The closing of businesses because of the COVID-19 shutdown has been devastating to the economy and to citizens who now have no means of providing for their families. For those business owners with enough money to stay afloat, this time has been an opportunity to re-tool, re-focus and determine how best to proceed in this new environment. Another group of businesses, meat and poultry processors, for example, hasn’t had down time because they have continued operating. Some have even experienced massive increases in the demand for their products. Although the demand for food has increased significantly, worker illness has made it difficult for companies to respond. Employers in the meat and poultry industries are having to readjust and realign, while continuing to provide the products their consumers are desiring.
The COVID-19 pandemic has required that we do business in novel ways. There has been a shift, specifically in the area of safety. As a result, employee safety programs have been forced to evolve. The purpose of an employee safety program is to ensure safe and healthful working environments for employees. The focus is typically on preventing accidents and illness caused by events or conditions within the work environment. Now, employee safety has expanded to include new threats from without, such as the Coronavirus. A comprehensive prevention program should include screening employees for symptoms of COVID-19. The Centers for Disease Control has published mitigation activities for workplaces, which outline recommendations to help businesses manage the COVID-19 situation. The CDC offers specific advice based on the level of transmission in the community where a business is located. One instruction is to “Consider daily in-person or virtual health checks (e.g. temperature and respiratory symptom screening) of staff and visitors entering buildings (if feasible).” By following this guidance, management can identify any employee who might be ill or have a fever (often the first sign of COVID19 infection), before they enter the work facility. Conducting employee screening at multiple facility entry points is also recommended.
Measuring employee temperature may seem like a daunting task, especially with large employee populations. However, a well-outlined, detailed process, along with the right tools, will help management to avoid problems in the long run. Several meat processing plants have temporarily closed their facilities due to COVID outbreaks. Some have even closed multiple locations. Tyson Foods, JBS and Perdue are just a few of the companies that have instituted new policies and procedures to mitigate the spread of the virus. Tyson and Perdue have begun taking employee temperatures, providing face coverings and creating more distance between workers on production floors and in rest areas. Both companies have also made facility changes, such as creating partitions to separate workers. The partitions which Perdue utilizes are made from either Plexiglas or stretched plastic bags.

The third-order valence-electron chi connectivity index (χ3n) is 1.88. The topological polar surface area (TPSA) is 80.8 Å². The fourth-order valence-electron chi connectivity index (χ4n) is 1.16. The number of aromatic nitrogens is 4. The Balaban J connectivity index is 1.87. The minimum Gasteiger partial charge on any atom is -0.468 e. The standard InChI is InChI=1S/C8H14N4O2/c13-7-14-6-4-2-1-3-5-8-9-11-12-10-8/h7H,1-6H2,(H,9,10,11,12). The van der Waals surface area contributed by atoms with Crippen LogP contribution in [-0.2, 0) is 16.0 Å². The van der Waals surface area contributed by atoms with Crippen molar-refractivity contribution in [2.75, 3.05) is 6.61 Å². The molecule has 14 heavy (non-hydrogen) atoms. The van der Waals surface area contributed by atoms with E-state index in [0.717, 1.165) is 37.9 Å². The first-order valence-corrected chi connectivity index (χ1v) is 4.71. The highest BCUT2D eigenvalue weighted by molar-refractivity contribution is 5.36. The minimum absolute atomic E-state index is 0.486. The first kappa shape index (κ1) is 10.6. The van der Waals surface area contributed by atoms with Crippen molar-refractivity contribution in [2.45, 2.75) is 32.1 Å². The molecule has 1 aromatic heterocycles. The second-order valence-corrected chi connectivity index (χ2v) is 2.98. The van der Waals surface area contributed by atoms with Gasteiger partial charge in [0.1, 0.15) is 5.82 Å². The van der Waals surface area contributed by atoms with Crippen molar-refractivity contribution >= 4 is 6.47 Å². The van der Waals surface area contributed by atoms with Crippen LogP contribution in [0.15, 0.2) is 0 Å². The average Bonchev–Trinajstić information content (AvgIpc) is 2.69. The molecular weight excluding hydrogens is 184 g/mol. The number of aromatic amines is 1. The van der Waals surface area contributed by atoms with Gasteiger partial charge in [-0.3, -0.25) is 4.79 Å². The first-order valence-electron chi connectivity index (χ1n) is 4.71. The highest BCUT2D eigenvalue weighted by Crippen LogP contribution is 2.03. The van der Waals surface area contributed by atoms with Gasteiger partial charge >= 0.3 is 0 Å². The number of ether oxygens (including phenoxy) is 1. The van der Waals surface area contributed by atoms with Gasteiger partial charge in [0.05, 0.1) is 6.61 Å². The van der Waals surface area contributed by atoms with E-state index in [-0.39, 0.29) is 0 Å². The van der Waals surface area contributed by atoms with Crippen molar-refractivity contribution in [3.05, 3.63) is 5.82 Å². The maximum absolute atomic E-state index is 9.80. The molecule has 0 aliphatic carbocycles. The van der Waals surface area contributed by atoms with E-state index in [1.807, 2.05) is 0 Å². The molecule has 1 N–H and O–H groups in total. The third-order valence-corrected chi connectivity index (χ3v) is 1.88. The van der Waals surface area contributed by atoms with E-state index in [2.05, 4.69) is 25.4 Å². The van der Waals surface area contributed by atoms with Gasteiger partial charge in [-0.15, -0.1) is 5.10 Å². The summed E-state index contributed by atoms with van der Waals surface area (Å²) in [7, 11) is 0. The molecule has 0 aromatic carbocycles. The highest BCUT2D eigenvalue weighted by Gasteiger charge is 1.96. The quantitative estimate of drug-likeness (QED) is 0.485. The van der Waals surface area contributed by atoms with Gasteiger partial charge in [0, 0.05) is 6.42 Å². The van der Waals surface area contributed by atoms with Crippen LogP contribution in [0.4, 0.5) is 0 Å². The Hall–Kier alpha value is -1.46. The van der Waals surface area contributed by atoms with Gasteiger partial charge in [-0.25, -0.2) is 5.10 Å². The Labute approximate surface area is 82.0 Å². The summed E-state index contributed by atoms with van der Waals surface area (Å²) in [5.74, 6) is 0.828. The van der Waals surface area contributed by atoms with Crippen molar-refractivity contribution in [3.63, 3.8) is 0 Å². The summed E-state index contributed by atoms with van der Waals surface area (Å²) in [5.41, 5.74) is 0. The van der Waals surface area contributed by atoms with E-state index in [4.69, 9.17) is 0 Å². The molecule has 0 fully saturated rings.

The Occupational Safety and Health Administration (OSHA), created by the Occupational Safety and Health Act of 1970, is charged with developing and enforcing standards which protect employee health and safety. OSHA standards cover most private and some public sector employers. Guidance for preventing the spread of Coronavirus within the workplace has been written, and recently updated, to include additional recordkeeping requirements. OSHA makes it mandatory for companies with more than 10 employees to report any incidence of COVID-19 transmission which falls under the following criteria:
- The case is confirmed as COVID-19, according to CDC guidelines.
- The case is work-related, as defined by OSHA 29 CFR - standard number 1904.5.
- The case involves one or more of the general recording criteria set forth in OSHA 29 CFR - standard number 1904.7, which include death, days away from work, restricted work or transfer to another job, medical treatment beyond first aid, loss of consciousness, significant injury or illness diagnosed by a physician or other licensed health care provider.
An employee has the right to request that their name be omitted from the company’s injury and illness log, however.
Questions regarding food safety have come to the forefront during the pandemic, as consumers have pondered whether COVID-19 can be spread through food. Medical professionals maintain that the Coronavirus poses no risk to the food supply, which is good news. However, we know the food supply is always at risk of being impacted by poor hygiene and inadequate handling. There are three U.S. government organizations responsible for protecting the food supply: The Centers for Disease Control manages food outbreaks; the Food and Drug Administration regulates all foods except meat and poultry (80% of the food supply); the United States Department of Agriculture regulates meat and poultry. Guided by food safety regulations, these organizations aim to protect consumers from illness caused by bad food. This is no small feat, when each year, roughly 48 million Americans get sick and 3,000 die from foodborne pathogens. The creation of modern food safety regulation began in 1906 when the Pure Food and Drug Act was passed. The Meat Inspection Act was also passed during this time. This legislation was passed in response to the abhorrent conditions in food processing plants, brought to light by Sinclair Upton’s book, “The Jungle”.